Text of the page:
El Sistema Diary: Finding Mystic

During the last couple of days, I’ve heard from numerous people involved in El Sistema one word that resonates ever so strongly with the work we’ve experienced: that is, mystic. A word we don’t often hear, at least when describing the processes and outcomes of music education. After seeing a concert of very young musicians at Montalban, family members referred to the work as having a special mystic, “our children can learn to work together and believe in themselves,“ one mother said.

A recent New York Times article touched on the idea of an overarching mystic permeating  El Sistema, citing an almost religious quality to the work of Maestro Abreu. This is very true, nucleos feel in many ways as sacred spaces, sanctuaries for the learning and teaching of music.

How does this manifest itself? As you enter a nucleo, there is music all around you. Upstairs, one orchestra can be working on Handel’s Water Music, while another plays an arrangement of Beethoven’s Ode to Joy. Downstairs is a wind band playing through Tchaikovsky’s symphonies. In the room next door, cuatro lessons (a Venezuelan folk instrument) are being taught to anyone who might be interested. Other students are taking lessons in solfege, very young musicians are working on Dalcroze exercises. All happening simultaneously. One can hear music emanate from every classroom and carry into another, creating a kaleidoscope of sounds, all infused with an aspiring zeal. Every student in the nucleo is aware of each other’s musical activities, creating even deeper connections among themselves.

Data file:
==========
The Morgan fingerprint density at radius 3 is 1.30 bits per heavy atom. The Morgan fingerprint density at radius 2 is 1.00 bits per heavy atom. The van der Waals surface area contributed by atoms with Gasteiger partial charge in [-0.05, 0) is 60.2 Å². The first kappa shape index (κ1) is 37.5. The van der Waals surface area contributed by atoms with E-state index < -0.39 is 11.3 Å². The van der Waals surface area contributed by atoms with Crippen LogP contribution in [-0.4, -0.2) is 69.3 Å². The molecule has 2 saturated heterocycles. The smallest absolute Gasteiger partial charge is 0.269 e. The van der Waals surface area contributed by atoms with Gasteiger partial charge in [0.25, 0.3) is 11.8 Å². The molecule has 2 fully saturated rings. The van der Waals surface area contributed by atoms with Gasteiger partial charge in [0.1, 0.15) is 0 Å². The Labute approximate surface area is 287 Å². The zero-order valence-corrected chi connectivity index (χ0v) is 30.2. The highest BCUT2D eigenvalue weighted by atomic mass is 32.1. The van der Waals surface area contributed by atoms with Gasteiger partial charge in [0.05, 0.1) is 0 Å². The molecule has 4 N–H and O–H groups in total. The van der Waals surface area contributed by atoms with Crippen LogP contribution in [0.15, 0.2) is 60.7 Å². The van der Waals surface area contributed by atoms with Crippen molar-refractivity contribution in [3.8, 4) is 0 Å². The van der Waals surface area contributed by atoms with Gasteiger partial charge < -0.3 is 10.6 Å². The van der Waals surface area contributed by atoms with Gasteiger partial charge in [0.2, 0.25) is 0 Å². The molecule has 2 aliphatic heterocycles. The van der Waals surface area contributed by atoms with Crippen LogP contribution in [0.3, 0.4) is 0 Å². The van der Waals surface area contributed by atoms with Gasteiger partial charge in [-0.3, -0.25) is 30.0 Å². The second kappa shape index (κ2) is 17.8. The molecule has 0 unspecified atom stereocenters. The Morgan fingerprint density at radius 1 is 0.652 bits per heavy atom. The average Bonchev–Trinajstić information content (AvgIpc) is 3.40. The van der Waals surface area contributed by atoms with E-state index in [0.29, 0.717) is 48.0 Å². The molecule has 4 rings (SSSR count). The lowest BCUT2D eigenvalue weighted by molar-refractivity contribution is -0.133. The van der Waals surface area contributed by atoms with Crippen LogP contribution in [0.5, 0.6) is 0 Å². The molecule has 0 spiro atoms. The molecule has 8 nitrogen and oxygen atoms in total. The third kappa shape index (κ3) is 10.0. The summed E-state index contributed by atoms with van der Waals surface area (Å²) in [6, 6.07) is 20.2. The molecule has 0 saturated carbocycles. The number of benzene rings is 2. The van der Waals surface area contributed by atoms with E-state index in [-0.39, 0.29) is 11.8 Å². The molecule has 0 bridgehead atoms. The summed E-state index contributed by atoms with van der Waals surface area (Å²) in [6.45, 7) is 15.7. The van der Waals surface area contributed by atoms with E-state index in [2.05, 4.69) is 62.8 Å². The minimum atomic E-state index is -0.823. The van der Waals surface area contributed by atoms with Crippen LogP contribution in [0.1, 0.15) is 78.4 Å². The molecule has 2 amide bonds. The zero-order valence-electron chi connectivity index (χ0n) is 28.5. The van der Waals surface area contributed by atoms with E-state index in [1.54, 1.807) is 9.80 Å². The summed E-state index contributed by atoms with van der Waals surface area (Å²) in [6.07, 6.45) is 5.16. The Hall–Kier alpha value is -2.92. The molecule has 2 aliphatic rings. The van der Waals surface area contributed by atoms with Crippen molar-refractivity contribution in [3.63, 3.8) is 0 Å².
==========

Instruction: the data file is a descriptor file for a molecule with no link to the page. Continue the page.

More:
This is part of that mystic: the experience of being part of an endearing yet almost indescribable experience. That’s why students and teachers keep coming back, they instinctively know that music can offer the kind of intrinsic motivation and hope that few other activities can provide.

In El Sistema, music is seen in the context of what it can provide to the development of youngsters. And because music is one of the most demanding of all the art forms, it is the perfect vehicle to achieve this mission. Students are pushed to the limits. Middle-school age children can reach levels of musical accomplishment far beyond what is expected of that age group in any setting. Building a tenacious spirit is a way out of the stresses of both material and non-material poverty. Meeting extraordinary musical goals on a daily, weekly, and monthly basis is their measurement of success.

Indeed, inviting young people to believe in themselves might be perhaps one of El Sistema’s greatest contributions. The joy that this brings cannot be measured. It can only be felt--with the heart.

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